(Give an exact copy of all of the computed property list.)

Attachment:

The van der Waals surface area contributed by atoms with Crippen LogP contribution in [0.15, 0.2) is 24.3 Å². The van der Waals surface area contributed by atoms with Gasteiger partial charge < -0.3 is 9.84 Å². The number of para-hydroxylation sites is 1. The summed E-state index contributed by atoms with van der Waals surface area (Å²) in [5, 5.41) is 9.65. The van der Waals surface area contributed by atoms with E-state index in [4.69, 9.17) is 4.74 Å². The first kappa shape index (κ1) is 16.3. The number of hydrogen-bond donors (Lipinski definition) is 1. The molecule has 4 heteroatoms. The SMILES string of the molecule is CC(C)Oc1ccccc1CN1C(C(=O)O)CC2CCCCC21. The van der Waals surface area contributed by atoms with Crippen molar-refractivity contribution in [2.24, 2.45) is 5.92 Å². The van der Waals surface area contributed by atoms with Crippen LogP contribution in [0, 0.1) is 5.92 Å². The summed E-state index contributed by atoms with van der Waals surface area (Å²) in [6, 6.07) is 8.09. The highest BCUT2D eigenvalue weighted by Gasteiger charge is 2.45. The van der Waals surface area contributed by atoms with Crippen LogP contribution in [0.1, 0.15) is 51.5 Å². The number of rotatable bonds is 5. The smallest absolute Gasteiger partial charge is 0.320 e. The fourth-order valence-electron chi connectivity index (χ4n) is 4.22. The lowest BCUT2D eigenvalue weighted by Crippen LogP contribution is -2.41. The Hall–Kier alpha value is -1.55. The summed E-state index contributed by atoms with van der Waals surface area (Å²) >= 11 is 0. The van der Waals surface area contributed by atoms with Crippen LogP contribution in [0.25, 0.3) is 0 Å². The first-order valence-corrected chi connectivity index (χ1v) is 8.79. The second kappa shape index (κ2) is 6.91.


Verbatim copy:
The van der Waals surface area contributed by atoms with Crippen LogP contribution in [0.15, 0.2) is 24.3 Å². The van der Waals surface area contributed by atoms with Gasteiger partial charge < -0.3 is 9.84 Å². The number of para-hydroxylation sites is 1. The summed E-state index contributed by atoms with van der Waals surface area (Å²) in [5, 5.41) is 9.65. The van der Waals surface area contributed by atoms with E-state index in [4.69, 9.17) is 4.74 Å². The first kappa shape index (κ1) is 16.3. The number of hydrogen-bond donors (Lipinski definition) is 1. The molecule has 4 heteroatoms. The SMILES string of the molecule is CC(C)Oc1ccccc1CN1C(C(=O)O)CC2CCCCC21. The van der Waals surface area contributed by atoms with Crippen molar-refractivity contribution in [2.24, 2.45) is 5.92 Å². The van der Waals surface area contributed by atoms with Crippen LogP contribution in [0, 0.1) is 5.92 Å². The summed E-state index contributed by atoms with van der Waals surface area (Å²) in [6, 6.07) is 8.09. The highest BCUT2D eigenvalue weighted by Gasteiger charge is 2.45. The van der Waals surface area contributed by atoms with Crippen LogP contribution in [0.1, 0.15) is 51.5 Å². The number of rotatable bonds is 5. The smallest absolute Gasteiger partial charge is 0.320 e. The fourth-order valence-electron chi connectivity index (χ4n) is 4.22. The lowest BCUT2D eigenvalue weighted by Crippen LogP contribution is -2.41. The Hall–Kier alpha value is -1.55. The summed E-state index contributed by atoms with van der Waals surface area (Å²) >= 11 is 0. The van der Waals surface area contributed by atoms with Crippen LogP contribution in [0.25, 0.3) is 0 Å². The first-order valence-corrected chi connectivity index (χ1v) is 8.79. The second kappa shape index (κ2) is 6.91.